In the spirit of the 2014 FIFA World Cup, we wanted to celebrate the football fever that is spreading through our projects across the world.
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I'm Lauren, a 17 year old English girl, a bookworm, cat owner, optimistic pessimist and self-confessed lover of Disney movies, that doesn't really know anything about blog writing... at all. I'm originally from Sheffield in the north, but moved to a boarding school for people with a visual impairment in the midlands in September last year to do my A-levels. I was born totally blind, but due to a hell of a lot of surgery, gained some sight in my right eye. Since I moved to boarding school, my confidence has improved so much. This time last year I wouldn't have gone into a shop to buy a bag of crisps, so travelling to Ghana for 4 weeks on my own is a huge step for me confidence and independence-wise.
Currently, I'm sitting in my semi boxed up bedroom. Due to awkward term dates colliding with project dates, I'm going to have to leave for the airport straight from school. With not living at home and only going home every 4 weeks or so, it is like 10 times trickier to get all of my stuff for Ghana sorted out. While all of the other volunteers will be buying their stuff 2 weeks before we leave, I had to buy all my stuff while I was at home last week. My bag is already completely packed up and ready to go. My mum is doing all the visa applications and printing and whatnot from home so she can give me the documents when she comes to pick me up and take me to the airport.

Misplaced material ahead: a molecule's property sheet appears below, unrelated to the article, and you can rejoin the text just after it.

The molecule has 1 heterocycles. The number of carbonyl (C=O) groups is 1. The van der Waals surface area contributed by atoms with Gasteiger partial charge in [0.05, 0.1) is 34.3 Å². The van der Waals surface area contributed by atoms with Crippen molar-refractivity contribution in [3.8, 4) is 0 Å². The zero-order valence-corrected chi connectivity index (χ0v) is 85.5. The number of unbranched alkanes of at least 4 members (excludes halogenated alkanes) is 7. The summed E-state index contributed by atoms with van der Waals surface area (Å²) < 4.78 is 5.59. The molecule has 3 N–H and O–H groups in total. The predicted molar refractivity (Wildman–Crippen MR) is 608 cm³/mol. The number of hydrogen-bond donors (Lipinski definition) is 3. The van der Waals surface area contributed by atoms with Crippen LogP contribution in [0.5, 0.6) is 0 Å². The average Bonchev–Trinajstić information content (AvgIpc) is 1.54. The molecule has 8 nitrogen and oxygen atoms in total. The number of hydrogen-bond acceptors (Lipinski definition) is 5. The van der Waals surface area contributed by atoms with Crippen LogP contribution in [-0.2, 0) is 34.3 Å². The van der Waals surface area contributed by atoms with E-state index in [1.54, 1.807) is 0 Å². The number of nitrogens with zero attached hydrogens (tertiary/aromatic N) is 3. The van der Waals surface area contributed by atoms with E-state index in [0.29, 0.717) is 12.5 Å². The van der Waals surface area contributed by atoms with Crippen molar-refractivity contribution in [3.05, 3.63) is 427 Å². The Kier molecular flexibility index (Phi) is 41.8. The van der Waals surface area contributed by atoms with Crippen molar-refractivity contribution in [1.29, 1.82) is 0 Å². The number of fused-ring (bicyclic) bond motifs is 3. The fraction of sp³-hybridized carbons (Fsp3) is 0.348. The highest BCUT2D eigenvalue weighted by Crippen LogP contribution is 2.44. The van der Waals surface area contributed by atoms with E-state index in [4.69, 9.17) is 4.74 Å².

With the date of my departure edging closer, I'm starting to feel more anxious about the trip than excited. I find myself constantly worrying that other volunteers won't like me or will find me a burden because of my visual impairment and that the culture shock will be too much for me and I'll want to go home. That's just me being pessimistic I suppose. I know this is a once in a lifetime opportunity and I just gotta grab it by the balls, haven't I?
So there you go, first ever blog post. Hopefully it wasn't too terribly structured :)
"Life opens up opportunities to you, and you either take them or you stay afraid of taking them" - Jim Carey
Nepal Social Manager 166 days ago
Congratulations Mees Mansvelders! Mees, 20, from the Netherlands, volunteered at Chitwan Medical Teaching Hospital in Bharatpur, Chitwan, as part of the Medical Project. As a medical volunteer, Mees had the opportunity to observe all facets of a bustling Nepali hospital, from the Emergency Room to the Maternity Ward.
Mees had a few words to say about her winning shot: